Barack ObamaBarack Hussein ObamaDemocrats make final plea for voting rights ahead of filibuster showdown Biden nominates Jane Hartley as ambassador to UK To boost economy and midterm outlook, Democrats must pass clean energy bill MORE has come under fire for his picks for top administration positions. He's brought Clinton-era veterans Rahm Emanuel and Tom Daschle on board, has given Hillary the prized post of secretary of State, and has decided to stick with Gates for Defense secretary. A lot of liberals are disappointed that he's recruiting old hats since his mantra the entire campaign season was "Change we can believe in." Conservatives, for their part, worry that Obama will basically follow in Bill Clinton's footsteps, if not go even further — he was, after all, rated the most liberal senator.

So what's going on? It's not that Obama doesn't believe in change. Heck, as our nation's first black president, he is the embodiment of change. There are two reasons for his recent actions:

One, he knows he can't screw up because the world is expecting so much out of him. The American media has portrayed him as a near-messiah — there are people who think he's the next MLK and even the reincarnation of Christ. Some people have gone so far as to say that his victory will usher in a "new world order." Kenyan moms are naming their sons Barack left and right. The world over, people think that big global problems — everything from climate change to terrorism — are going to become easier to solve now that he's taking office.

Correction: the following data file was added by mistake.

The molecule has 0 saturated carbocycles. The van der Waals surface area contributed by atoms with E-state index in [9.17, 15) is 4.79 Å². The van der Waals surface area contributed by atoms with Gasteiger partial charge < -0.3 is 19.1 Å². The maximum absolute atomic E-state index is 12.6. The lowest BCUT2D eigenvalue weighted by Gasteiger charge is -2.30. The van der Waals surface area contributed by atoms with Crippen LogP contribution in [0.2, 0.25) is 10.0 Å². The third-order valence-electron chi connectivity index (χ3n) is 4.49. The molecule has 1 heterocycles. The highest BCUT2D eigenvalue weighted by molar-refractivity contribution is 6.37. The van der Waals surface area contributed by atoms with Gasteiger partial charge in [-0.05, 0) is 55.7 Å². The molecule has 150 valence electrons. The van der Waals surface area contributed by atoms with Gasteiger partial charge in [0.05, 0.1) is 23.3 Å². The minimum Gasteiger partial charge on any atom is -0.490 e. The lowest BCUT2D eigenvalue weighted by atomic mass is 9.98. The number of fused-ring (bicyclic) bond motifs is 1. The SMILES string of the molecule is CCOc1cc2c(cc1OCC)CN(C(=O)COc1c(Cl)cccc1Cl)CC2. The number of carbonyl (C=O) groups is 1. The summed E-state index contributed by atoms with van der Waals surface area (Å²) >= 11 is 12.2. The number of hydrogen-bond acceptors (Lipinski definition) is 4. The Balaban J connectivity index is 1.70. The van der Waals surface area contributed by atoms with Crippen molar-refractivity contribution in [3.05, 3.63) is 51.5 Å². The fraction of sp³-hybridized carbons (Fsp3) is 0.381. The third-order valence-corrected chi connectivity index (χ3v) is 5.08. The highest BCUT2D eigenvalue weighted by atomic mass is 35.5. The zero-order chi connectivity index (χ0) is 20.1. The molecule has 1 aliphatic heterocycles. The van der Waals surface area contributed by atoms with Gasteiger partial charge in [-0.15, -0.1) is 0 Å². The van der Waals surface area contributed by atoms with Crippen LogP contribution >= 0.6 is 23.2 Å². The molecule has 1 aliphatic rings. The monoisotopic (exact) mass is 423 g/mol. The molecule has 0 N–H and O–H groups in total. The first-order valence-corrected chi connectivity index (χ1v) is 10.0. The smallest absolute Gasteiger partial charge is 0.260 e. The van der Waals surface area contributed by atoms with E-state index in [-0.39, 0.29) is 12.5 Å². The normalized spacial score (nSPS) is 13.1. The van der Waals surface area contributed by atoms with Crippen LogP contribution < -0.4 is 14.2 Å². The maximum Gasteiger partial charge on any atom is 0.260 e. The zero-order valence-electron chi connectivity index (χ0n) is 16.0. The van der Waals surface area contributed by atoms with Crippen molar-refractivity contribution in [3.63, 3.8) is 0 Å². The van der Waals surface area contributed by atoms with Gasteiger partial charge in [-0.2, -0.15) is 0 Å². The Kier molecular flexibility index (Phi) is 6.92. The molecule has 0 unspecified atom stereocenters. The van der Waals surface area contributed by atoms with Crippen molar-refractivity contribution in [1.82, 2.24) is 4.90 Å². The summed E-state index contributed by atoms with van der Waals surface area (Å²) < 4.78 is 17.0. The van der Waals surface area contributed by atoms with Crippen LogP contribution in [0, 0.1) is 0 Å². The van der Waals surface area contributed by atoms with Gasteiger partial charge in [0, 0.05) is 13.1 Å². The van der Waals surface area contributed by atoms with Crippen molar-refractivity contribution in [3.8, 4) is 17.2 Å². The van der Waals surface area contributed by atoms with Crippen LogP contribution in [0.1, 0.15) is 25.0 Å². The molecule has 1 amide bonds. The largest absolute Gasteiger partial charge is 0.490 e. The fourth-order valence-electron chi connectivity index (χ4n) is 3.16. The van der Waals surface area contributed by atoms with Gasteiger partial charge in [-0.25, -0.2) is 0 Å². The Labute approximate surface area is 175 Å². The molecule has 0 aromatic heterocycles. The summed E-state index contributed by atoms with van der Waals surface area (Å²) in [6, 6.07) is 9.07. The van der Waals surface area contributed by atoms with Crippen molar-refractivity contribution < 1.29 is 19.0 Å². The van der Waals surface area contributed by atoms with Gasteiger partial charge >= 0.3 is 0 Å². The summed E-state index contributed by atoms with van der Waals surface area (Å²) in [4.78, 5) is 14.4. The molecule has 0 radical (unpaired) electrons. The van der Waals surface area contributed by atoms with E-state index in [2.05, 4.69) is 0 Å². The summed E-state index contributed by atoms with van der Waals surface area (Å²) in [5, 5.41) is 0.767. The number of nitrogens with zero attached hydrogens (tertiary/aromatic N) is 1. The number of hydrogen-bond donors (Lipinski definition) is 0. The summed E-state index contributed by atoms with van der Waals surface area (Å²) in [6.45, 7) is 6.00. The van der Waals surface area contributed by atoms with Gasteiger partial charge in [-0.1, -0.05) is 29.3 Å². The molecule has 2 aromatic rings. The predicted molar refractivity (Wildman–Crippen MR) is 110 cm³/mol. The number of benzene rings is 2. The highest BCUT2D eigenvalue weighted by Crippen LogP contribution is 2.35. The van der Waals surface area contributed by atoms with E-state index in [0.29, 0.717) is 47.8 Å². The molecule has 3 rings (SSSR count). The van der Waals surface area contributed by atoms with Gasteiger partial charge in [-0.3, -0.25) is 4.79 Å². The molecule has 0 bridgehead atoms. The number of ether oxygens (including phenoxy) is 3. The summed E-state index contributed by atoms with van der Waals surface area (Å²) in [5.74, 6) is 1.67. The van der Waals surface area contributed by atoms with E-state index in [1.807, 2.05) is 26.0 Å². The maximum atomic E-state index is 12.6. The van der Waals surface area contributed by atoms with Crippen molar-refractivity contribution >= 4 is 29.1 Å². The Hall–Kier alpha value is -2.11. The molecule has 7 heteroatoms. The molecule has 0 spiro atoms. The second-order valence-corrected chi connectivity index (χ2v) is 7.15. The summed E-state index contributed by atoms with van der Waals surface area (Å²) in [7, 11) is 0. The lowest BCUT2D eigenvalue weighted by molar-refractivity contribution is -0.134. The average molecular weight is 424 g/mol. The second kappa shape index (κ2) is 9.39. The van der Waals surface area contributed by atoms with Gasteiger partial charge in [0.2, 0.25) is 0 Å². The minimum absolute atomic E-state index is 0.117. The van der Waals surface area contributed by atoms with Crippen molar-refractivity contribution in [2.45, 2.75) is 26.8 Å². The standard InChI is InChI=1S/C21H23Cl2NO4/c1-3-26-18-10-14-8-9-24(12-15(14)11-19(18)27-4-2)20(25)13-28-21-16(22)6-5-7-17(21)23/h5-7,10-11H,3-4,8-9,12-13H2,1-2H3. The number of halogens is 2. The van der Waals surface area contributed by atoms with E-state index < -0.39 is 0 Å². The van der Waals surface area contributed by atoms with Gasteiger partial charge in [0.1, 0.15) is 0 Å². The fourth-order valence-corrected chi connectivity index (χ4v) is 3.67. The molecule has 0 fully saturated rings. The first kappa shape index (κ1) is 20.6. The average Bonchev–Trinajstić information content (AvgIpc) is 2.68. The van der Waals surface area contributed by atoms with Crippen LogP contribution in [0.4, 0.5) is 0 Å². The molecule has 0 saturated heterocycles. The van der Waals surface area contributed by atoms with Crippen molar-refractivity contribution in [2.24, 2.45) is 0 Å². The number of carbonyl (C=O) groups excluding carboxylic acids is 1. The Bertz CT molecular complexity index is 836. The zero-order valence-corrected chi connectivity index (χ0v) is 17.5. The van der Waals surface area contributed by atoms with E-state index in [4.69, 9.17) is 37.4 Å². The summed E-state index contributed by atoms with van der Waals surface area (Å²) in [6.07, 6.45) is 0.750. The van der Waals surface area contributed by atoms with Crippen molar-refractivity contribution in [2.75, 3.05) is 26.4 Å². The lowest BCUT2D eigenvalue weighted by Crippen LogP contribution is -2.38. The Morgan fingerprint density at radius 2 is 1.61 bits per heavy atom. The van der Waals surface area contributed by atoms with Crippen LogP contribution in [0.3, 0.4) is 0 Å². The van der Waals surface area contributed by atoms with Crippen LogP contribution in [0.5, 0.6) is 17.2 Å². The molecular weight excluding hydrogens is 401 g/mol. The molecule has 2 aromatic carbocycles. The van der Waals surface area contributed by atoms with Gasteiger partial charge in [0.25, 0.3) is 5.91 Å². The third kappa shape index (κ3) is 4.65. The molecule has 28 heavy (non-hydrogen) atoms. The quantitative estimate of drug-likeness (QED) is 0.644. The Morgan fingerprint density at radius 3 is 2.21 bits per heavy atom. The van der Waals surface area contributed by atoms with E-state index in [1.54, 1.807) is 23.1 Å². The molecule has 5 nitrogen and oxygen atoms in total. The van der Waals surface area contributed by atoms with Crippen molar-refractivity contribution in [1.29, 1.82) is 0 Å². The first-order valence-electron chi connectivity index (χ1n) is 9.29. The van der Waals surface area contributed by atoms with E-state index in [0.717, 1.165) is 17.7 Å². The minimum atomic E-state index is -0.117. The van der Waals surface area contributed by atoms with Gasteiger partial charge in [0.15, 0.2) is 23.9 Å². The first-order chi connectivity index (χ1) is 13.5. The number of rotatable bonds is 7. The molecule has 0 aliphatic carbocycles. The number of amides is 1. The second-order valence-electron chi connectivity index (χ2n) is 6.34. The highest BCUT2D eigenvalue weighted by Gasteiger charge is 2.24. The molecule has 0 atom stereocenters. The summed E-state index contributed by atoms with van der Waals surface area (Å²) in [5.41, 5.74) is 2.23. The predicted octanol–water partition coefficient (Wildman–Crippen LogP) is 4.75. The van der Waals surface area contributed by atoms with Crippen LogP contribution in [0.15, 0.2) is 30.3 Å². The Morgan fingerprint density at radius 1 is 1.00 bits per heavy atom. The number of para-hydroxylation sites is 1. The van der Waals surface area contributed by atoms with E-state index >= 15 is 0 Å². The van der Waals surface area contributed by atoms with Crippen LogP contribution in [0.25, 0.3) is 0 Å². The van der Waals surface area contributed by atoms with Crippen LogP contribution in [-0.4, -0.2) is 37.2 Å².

Two, Obama's a politician to the core, concerned about his reputation above all else. He wants to play things safe and associate himself with people whom the public knows. Many people remain nervous about his past associations with people like Bill Ayers and Jeremiah Wright, so he's trying to prove that he's a centrist who's going to empower and bring together sensible people.

Partly because of his own campaign slogans and partly because of media fanfare, Obama has a tough job ahead of him. At the end of day, we should evaluate him on his success in getting America out of the financial wreck, restoring the nation's credibility, knocking out al Qaeda, and so on — in short, getting the job done. Sure, change sounds great, but it means nothing if it doesn't help us move forward.

Kathy Kemper is founder and CEO of the Institute for Education, a nonprofit foundation that recognizes and promotes leadership and civility locally, nationally and in the world community.